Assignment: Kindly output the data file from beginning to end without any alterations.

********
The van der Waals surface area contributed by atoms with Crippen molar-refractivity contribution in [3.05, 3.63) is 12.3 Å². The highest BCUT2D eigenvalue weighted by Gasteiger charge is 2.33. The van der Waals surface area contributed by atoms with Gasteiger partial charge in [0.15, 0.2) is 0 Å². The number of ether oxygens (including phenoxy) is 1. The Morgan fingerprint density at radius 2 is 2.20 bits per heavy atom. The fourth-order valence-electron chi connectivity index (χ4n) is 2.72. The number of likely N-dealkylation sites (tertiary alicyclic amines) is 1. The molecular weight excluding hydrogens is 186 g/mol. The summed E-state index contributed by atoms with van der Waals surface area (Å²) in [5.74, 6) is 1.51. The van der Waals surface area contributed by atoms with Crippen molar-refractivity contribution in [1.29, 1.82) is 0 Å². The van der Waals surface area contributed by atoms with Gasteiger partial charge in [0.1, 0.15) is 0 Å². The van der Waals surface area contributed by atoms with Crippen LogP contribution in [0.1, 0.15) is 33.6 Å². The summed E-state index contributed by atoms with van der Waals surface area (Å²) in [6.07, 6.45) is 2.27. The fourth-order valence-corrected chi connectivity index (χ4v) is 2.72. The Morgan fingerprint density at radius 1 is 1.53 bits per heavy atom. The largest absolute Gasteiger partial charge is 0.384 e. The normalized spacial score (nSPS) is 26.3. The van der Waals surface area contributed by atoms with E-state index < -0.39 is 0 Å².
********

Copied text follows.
The van der Waals surface area contributed by atoms with Crippen molar-refractivity contribution in [3.05, 3.63) is 12.3 Å². The highest BCUT2D eigenvalue weighted by Gasteiger charge is 2.33. The van der Waals surface area contributed by atoms with Gasteiger partial charge in [0.15, 0.2) is 0 Å². The number of ether oxygens (including phenoxy) is 1. The Morgan fingerprint density at radius 2 is 2.20 bits per heavy atom. The fourth-order valence-electron chi connectivity index (χ4n) is 2.72. The number of likely N-dealkylation sites (tertiary alicyclic amines) is 1. The molecular weight excluding hydrogens is 186 g/mol. The summed E-state index contributed by atoms with van der Waals surface area (Å²) in [5.74, 6) is 1.51. The van der Waals surface area contributed by atoms with Crippen molar-refractivity contribution in [1.29, 1.82) is 0 Å². The van der Waals surface area contributed by atoms with Gasteiger partial charge in [0.1, 0.15) is 0 Å². The van der Waals surface area contributed by atoms with Crippen LogP contribution in [0.1, 0.15) is 33.6 Å². The summed E-state index contributed by atoms with van der Waals surface area (Å²) in [6.07, 6.45) is 2.27. The fourth-order valence-corrected chi connectivity index (χ4v) is 2.72. The Morgan fingerprint density at radius 1 is 1.53 bits per heavy atom. The largest absolute Gasteiger partial charge is 0.384 e. The normalized spacial score (nSPS) is 26.3. The van der Waals surface area contributed by atoms with E-state index < -0.39 is 0 Å².